Artemis is an Archery performance and monitoring app for both the (semi)professional archer and the trainer/coach.
Artemis is used at World Championships and other international events, Olympic training centers and Regional training centers since 2012 by National teams and members of National teams from the Netherlands, Italy, Belgium, Austria, and including top-archers and coaches like;
Sjef van den Berg, Peter Elzinga, Mike Schloesser, Wietse van Alten, Emiel Custers, Ron van der Hoff, Mitch Dielemans, Irina Markovic, Inge Enthoven, and many others!
With Artemis you can record your score and plot your arrows, but it can do much, much more. Archery has (or actually always was) a game of statistics, and this app can helps you with the statistical analysis to become a better archer.
For recurve or compound, target or field, archer or trainer/coach, Artemis offers you the tools to improve your or your athletes' performance.
ArtemisLite is free to use. Upgrading to Premium will unleash all analysis potential and an upgrade to Coached is perfect for the close cooperation between athletes and coaches or for National Teams.
Artemis is developed by Marcel van Apeldoorn; a former international archer, aerospace researcher, software developer, and a coach of the National Team of the Netherlands.
Artemis has been developed with the help of international archers, and is tested in many international events; Worldcups, European and World Championships.
With Artemis, you can;
Record your setups
- Use different bows, sights, setups, quivers with different arrows
- Store lots of different tuning parameters for each setup, compound or recurve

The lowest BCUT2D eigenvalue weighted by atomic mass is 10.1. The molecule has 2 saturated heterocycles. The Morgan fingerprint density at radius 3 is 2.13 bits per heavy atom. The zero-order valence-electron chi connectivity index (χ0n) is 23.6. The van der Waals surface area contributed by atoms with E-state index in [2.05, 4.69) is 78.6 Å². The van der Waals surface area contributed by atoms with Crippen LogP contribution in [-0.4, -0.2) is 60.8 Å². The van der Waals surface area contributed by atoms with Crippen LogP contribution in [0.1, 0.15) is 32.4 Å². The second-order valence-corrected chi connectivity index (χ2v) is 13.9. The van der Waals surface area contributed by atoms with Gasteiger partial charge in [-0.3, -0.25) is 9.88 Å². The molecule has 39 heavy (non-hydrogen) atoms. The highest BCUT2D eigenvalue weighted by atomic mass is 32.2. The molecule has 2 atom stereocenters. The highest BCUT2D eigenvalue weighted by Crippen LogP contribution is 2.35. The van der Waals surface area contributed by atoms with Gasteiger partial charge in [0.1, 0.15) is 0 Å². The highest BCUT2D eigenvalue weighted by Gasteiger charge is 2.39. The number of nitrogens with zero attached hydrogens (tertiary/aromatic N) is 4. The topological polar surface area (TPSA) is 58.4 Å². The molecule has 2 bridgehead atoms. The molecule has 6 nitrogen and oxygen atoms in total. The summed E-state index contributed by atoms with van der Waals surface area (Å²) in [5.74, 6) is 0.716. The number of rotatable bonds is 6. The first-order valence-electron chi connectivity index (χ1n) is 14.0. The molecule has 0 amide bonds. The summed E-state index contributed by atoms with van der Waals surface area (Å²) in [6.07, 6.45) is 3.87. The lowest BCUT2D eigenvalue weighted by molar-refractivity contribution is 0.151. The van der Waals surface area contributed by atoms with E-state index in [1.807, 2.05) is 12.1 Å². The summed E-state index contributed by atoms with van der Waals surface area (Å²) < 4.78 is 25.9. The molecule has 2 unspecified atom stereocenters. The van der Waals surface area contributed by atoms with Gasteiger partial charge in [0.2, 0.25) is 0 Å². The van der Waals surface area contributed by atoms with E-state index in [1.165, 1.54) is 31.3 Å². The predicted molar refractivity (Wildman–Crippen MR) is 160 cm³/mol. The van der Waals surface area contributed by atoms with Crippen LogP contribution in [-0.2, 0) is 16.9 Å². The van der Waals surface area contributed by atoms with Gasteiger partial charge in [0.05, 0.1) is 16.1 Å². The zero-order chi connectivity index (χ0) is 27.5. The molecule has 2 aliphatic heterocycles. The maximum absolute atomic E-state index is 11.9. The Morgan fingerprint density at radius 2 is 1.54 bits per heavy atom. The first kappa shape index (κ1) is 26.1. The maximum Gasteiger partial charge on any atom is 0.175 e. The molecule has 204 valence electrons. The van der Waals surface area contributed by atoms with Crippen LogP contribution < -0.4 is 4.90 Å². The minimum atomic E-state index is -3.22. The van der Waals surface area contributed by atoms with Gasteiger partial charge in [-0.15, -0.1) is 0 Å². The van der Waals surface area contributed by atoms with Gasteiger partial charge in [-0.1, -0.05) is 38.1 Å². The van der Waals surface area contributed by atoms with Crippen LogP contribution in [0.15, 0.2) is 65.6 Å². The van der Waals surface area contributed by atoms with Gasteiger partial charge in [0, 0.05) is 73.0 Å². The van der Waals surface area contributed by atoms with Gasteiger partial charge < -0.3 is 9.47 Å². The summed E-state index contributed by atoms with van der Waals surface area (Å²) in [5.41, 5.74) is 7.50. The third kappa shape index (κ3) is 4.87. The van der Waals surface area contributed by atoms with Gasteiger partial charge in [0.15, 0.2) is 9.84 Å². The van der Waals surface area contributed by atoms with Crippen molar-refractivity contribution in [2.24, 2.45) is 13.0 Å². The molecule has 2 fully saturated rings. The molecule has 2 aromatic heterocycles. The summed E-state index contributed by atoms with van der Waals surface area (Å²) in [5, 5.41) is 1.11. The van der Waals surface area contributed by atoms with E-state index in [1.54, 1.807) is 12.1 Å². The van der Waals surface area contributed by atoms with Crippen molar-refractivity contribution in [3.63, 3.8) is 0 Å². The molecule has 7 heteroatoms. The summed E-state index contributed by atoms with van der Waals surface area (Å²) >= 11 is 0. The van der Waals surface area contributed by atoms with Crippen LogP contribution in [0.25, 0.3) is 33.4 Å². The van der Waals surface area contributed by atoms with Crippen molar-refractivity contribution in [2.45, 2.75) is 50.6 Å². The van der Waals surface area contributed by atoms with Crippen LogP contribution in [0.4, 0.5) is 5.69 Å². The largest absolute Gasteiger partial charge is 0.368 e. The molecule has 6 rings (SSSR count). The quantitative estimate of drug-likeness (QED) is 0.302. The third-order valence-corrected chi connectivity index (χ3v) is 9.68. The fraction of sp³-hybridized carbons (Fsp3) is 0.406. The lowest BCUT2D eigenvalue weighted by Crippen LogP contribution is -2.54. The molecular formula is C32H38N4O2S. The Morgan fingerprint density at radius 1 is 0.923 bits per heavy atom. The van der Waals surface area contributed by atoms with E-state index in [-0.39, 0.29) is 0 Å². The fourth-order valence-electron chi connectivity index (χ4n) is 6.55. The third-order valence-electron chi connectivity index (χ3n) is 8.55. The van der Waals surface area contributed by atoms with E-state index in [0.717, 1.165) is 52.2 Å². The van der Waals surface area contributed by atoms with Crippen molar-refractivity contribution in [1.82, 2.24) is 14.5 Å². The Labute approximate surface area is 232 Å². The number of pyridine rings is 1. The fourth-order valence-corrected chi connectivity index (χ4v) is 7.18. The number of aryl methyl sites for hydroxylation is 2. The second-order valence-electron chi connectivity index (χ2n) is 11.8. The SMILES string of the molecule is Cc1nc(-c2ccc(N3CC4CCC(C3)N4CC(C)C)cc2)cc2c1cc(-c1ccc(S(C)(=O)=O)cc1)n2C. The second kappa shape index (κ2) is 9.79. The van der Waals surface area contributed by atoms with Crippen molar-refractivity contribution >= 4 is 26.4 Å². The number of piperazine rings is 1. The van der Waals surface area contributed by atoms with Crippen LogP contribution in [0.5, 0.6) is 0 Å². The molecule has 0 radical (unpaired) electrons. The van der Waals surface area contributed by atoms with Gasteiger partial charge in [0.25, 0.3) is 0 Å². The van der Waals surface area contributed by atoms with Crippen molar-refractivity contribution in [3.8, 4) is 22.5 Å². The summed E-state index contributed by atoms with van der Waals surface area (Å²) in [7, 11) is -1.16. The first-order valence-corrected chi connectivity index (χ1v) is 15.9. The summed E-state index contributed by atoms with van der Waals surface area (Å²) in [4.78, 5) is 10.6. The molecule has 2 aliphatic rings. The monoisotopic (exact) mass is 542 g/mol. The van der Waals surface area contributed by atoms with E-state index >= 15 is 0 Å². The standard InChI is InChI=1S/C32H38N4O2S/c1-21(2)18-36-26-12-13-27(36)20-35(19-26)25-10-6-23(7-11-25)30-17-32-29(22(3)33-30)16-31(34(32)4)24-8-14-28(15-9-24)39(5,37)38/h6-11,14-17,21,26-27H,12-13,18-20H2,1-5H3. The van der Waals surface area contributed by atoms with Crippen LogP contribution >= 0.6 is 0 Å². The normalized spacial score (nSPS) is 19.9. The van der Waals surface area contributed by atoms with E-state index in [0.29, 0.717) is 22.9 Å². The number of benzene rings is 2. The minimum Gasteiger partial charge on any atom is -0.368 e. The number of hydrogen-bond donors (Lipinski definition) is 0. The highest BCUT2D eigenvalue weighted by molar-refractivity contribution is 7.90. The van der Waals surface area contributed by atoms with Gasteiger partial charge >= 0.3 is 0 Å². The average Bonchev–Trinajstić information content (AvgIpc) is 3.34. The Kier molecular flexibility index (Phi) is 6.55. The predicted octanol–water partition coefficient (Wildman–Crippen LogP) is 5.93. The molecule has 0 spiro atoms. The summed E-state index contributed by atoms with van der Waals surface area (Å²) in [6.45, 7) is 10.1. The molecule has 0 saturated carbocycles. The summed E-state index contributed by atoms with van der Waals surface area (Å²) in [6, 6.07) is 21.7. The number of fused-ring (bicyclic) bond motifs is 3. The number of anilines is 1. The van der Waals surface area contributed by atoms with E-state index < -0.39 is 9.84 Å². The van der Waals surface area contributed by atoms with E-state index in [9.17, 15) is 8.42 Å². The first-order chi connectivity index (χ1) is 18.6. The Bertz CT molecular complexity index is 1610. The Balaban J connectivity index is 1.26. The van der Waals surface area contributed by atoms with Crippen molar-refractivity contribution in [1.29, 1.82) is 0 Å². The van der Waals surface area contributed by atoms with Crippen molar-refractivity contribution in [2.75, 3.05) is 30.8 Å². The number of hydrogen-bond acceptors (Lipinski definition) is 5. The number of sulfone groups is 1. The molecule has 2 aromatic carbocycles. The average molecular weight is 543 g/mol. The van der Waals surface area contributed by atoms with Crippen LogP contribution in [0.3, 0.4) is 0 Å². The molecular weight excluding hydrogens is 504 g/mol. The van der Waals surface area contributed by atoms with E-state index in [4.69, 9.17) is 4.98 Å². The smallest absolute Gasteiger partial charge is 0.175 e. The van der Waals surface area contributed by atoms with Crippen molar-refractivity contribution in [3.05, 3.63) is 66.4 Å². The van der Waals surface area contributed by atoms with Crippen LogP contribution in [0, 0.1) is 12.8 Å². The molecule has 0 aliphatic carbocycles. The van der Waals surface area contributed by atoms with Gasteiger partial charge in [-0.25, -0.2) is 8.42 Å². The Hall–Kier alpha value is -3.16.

- Create custom matches, any number of ends with any number of arrows
- Use QR tags to create and share your rounds/matches
- Many target faces (World-Archer, Field, IFAA)
Record your matches and training sessions
- Full screen, intuitive and fast, different ways to record your scores, for a single archer or multiple archers
- Indicates the scoring value for correct placement
- Easy position shots when misplaced
- Record shot ratings (to filter out the obvious bad shots)
- Record shot timing
- Identify which arrow was shot
During matches, Artemis can advice you on;
- Sight adjustement. The app will detect trends in movement of groups and will very accurately advice in sight adjustements
- Arrow consistency. The app will alert you when an arrow starts to hitting outside of the group, so you can replace it with a different arrow
- Review your color coded scorecard with lots of extra information
- Review your grouping and the trend of your grouping
- Review the individual arrow performances/grouping
After match performance analysis
- Plot your scores in time
- Plot your average scoring
- Plot your volumes per week or month
- Make scatter plots of shot timing vs accuracy achieved (gives in indication of how important shot timing is for you)
- Compare almost anything; build your own filters to compare different archers, bows, setups, different quivers, or individual arrows
- Compare shots on different target faces shot on different distances with each other
- Compare different archers, bows, arrows on a single target face or on a so-called 4-view (4 target faces at the same time)
And many more
- Share your results on facebook or email your coach with end-by-end face plots and scorecards
- No internet access required
- Keep your data private, or share it with your coach
- Backup and restore your database (on the device itself or on Google Drive)
- Import someone else database
- Show your matches on a world map
It's not a simple app... but neither is becoming a top archer. You need to put in the effort and then Artemis will play an important role in your Archery!
Version 3.4 '生笑愛'
* Added intro screens for first time user.
* Added 3D IBO scoring rules and some (practice) target faces and format.
* Small layout change for field competitions.
* Layout change in sight advice.
* Improved some help pop-ups.
* Solved bug where you couldn't choose SAS for finished match.
* Solved bug in ASL calculation in MatchList, which sometimes over-estimated the ASL. Thanks Mitch for shooting [email protected]
and pointing this out.